By Patrick Werr
CAIRO (Reuters) – The United States will consider new ways to remove Sudan from its list of state sponsors of terrorism if it sees a fundamental change in its government and a commitment not to support terrorism, a State Department official said.
The U.S. government added Sudan to its list of terrorism in 1993 over allegations that then-President Omar al-Bashir’s government was supporting terrorism. The Islamist Bashir was toppled last week by the military after three decades in power.
The designation as a state sponsor of terrorism makes Sudan ineligible for desperately needed debt relief and financing from lenders like the International Monetary Fund and the World Bank.
“Sudan remains designated as a state sponsor of terrorism (STT) and a number of foreign assistance and other restrictions remain in place,” said the official, responding to questions sent by email.
The United States agreed in November to talks with Bashir’s government on how to get Sudan removed from the list, but no resolution was reached before his overthrow following weeks of increasing public unrest.
“A different statutory path to SST rescission may be available if there is a fundamental change in the leadership and policies of the government of Sudan,” the U.S. official, who asked not to be named, told Reuters.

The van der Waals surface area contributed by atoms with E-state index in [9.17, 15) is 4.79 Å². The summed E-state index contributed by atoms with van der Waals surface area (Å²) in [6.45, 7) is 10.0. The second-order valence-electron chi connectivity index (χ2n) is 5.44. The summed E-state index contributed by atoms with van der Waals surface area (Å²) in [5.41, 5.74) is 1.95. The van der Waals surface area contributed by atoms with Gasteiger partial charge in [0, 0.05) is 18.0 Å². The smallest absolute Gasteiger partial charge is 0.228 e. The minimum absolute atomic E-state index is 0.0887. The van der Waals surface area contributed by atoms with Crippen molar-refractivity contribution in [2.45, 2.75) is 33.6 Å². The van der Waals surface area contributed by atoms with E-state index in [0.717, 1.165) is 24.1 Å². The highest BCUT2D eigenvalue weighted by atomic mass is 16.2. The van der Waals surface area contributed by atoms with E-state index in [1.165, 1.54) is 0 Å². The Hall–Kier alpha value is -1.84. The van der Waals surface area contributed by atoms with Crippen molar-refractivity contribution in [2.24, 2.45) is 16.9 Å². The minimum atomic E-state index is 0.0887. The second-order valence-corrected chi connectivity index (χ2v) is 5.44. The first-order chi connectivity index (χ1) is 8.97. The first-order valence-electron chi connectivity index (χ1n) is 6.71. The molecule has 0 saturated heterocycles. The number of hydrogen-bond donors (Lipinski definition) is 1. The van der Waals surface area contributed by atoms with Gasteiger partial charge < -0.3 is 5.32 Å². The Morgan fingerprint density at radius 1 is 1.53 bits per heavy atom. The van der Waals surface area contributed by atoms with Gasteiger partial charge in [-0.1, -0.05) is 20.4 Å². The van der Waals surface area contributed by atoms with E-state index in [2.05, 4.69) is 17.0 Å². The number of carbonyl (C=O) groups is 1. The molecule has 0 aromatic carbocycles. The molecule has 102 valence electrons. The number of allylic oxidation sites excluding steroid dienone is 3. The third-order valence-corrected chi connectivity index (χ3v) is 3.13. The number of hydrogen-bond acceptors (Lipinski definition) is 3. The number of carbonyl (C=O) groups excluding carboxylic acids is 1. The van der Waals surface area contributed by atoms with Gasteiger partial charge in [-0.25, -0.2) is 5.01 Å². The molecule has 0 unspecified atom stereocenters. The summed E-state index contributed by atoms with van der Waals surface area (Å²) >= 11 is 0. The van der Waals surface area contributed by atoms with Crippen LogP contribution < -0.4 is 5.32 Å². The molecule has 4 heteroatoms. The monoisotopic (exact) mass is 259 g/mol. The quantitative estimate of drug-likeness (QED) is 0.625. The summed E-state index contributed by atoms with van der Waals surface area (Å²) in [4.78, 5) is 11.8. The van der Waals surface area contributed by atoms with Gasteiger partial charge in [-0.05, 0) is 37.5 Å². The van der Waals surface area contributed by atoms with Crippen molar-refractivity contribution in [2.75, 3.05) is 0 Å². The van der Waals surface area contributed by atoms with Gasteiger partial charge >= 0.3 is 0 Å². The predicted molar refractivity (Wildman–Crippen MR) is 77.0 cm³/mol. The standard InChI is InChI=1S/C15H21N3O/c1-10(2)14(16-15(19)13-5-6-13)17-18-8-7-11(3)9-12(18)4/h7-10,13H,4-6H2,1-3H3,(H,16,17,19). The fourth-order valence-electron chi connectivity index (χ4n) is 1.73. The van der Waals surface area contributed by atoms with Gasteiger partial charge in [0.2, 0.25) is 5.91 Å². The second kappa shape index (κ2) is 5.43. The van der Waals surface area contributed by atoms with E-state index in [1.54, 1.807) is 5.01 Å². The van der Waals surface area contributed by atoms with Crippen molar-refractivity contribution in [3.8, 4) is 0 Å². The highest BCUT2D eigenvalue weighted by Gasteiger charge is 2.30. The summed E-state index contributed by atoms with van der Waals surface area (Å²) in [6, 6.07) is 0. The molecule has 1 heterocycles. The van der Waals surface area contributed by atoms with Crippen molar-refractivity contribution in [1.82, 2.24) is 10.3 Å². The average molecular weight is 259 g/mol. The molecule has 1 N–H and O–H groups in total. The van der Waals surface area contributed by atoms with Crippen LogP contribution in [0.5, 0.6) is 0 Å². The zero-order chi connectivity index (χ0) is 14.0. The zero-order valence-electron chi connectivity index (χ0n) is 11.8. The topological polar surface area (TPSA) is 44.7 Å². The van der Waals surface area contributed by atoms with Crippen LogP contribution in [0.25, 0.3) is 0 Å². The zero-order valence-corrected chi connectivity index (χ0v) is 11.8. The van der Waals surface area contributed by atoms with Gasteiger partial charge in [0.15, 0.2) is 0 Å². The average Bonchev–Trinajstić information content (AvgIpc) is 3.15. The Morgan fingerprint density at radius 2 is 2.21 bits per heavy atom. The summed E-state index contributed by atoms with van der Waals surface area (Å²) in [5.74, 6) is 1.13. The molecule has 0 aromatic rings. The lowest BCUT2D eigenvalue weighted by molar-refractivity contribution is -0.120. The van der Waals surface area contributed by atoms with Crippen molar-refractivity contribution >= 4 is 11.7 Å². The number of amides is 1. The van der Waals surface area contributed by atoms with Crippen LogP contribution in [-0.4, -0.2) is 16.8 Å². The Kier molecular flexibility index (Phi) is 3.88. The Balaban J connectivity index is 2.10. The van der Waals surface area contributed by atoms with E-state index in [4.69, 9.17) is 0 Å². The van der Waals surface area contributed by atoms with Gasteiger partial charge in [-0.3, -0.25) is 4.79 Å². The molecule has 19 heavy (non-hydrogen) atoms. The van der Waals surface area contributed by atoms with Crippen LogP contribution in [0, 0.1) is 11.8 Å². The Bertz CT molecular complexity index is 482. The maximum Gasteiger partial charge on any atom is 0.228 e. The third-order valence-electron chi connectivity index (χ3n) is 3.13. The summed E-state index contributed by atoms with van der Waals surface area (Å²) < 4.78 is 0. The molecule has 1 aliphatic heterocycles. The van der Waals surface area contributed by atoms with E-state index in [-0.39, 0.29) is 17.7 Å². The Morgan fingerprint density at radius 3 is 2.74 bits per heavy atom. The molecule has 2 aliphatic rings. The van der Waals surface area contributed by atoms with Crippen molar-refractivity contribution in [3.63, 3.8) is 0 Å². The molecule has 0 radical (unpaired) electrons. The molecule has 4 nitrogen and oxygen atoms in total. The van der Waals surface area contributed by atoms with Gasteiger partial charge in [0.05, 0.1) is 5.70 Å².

Sudan is currently ruled by a Transitional Military Council (TMC) that says it is working with opposition groups to form a civilian government. But protesters say they will not leave the streets until the TMC cedes power to an interim civilian body.
The State Department officials said any new government must demonstrate it is not “supporting acts of international terrorism” and provide assurances “it will not support acts of international terrorism in the future”.
Former Sudanese Defence Minister General Awad Ibn Auf, who has been under U.S. sanctions since 2007, stepped down as TMC chief on Friday, making way for General Abdel Fattah al-Burhan, a career military officer. Ibn Auf remains on the sanctions list, according to the State Department official.
“We are not aware of any person targeted by U.N. or U.S. sanctions in the TMC at present,” the official said. “However, the TMC is still being formed. We believe the presence of a designated individual in the TMC would be problematic.”
Sudan’s economy has been laid low by sanctions, corruption and mismanagement. Consumer prices rose by 73 percent in 2018 and long queues at bakeries, petrol stations and cash machines are now common.
Government finances were also seriously damaged by the loss of oil revenue when South Sudan, which contained most of the country’s oil fields, seceded in 2011, although a near simultaneous increase in gold output helped reduce the blow.
In October 2017, the United States lifted separate trade and economic sanctions it had imposed on Sudan in 1997.
It kept in place the terrorism designation, which is associated with accusations that Bashir-led Sudan backed anti-Israel Islamist militant groups, including Hamas and Hezbollah.
(Reporting by Patrick Werr; Editing by Mark Heinrich)